The gulf between Santorum and the party establishment seems to be growing. They see him as ignoring the obvious. They worry that a sustained campaign by Santorum, particularly one in which he continues to attack Romney as a nominee who can’t draw clear contrasts with Obama, as he has been doing all across Wisconsin, will hurt their chances of winning in November.

But why should Santorum listen to any of them at this point? Why should he pay attention to people who gave him little credit from the start? Why should he say good things about a candidate he believes helped pave the way for Obama’s health-care law by enacting legislation in Massachusetts that he says was the blueprint for the national law whose fate is now before the Supreme Court?

The way he sees it, the establishment is out of touch, in a bubble, disconnected from the base of its own party. “They see the world very, very differently than we do and I think most Americans do,” he told reporters Sunday morning. Grass-roots Republicans, he believes, want a conservative nominee.

Santorum says he represents the base of the party, but does he overstate? National Journal’s Ron Brownstein crunched the exit polls recently and found that Santorum’s base is really only among very conservative evangelical Christians. He has won those voters consistently throughout the primaries.

But Romney has won evangelicals who say they are conservative, rather than very conservative, and has won evangelicals who are moderate or liberal, and he has won non-evangelicals across the ideological spectrum. Which means that non-evangelicals who consider themselves very conservative are with the former Massachusetts governor, not the former Pennsylvania senator.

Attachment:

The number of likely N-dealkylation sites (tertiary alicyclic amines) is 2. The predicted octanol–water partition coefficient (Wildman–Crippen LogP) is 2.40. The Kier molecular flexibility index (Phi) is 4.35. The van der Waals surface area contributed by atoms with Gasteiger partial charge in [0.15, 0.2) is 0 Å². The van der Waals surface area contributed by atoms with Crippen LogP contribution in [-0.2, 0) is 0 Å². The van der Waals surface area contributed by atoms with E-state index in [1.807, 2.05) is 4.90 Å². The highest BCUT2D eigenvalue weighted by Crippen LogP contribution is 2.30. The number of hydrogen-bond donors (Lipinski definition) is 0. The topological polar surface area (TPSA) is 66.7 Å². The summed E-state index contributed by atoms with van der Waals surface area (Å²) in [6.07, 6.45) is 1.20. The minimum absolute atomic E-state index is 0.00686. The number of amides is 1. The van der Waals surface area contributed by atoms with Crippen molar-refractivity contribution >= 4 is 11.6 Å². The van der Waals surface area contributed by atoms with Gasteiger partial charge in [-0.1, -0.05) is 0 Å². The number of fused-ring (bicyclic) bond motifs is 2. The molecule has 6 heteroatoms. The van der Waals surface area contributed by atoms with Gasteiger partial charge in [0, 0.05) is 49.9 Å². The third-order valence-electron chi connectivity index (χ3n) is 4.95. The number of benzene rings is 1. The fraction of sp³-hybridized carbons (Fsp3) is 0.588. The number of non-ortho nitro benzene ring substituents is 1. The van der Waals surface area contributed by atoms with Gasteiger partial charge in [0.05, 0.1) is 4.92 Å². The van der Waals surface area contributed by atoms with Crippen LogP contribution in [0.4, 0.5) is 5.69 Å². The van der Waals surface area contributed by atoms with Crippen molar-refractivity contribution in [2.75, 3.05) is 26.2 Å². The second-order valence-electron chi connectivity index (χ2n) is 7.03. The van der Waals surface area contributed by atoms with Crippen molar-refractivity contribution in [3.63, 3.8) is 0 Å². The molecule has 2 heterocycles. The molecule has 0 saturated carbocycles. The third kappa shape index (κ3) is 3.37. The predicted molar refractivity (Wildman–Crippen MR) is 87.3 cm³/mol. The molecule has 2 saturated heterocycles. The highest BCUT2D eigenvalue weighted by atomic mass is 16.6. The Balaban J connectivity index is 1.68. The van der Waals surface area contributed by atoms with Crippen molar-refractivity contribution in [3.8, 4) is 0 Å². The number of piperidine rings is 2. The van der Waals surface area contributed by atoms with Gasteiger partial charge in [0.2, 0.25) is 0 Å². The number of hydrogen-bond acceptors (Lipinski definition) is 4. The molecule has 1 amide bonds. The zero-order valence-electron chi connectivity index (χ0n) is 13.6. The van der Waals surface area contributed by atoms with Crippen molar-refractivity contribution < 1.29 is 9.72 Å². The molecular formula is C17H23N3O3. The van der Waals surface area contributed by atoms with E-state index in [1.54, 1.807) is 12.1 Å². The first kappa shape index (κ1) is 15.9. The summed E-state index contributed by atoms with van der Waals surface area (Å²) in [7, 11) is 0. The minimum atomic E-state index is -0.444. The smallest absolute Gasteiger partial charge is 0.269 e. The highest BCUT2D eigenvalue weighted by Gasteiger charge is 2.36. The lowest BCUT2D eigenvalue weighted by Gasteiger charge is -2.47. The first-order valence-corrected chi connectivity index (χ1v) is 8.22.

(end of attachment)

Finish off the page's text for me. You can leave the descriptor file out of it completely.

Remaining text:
For the record, Santorum says he will not end his candidacy until Romney reaches the 1,144 delegates needed for nomination, which isn’t likely to happen until near the end of the primary season in June.

But over the next few weeks, he will have to think about his options and his future. A victory in Pennsylvania would give him incentive to keep running and to look ahead to a series of contests in May that, given past voting patterns, he might win. They include Texas, Kentucky, Arkansas, North Carolina and Indiana.

A loss in Pennsylvania, however, would leave him little rationale to claim with any credibility that he has a chance to stop Romney. Having lost the other big industrial states — Illinois, Ohio and Michigan — he could hardly contend that he is best suited to carry those states against Obama.

Pennsylvania looms large for Santorum for other reasons. If he is thinking to the future — and there’s no reason to think he wouldn’t be, given the success he has had in this campaign — he can ill afford to lose his home state. Nor would he want to be seen as someone who stayed in the race for reasons of personal vanity or whose continued presence damaged the nominee.

Santorum might not want to talk about all this now. But the day is coming when he will have to start having that conversation with himself, his family and his advisers.

Dan Balz is Chief Correspondent at The Washington Post. He has served as the paper’s National Editor, Political Editor, White House correspondent and Southwest correspondent.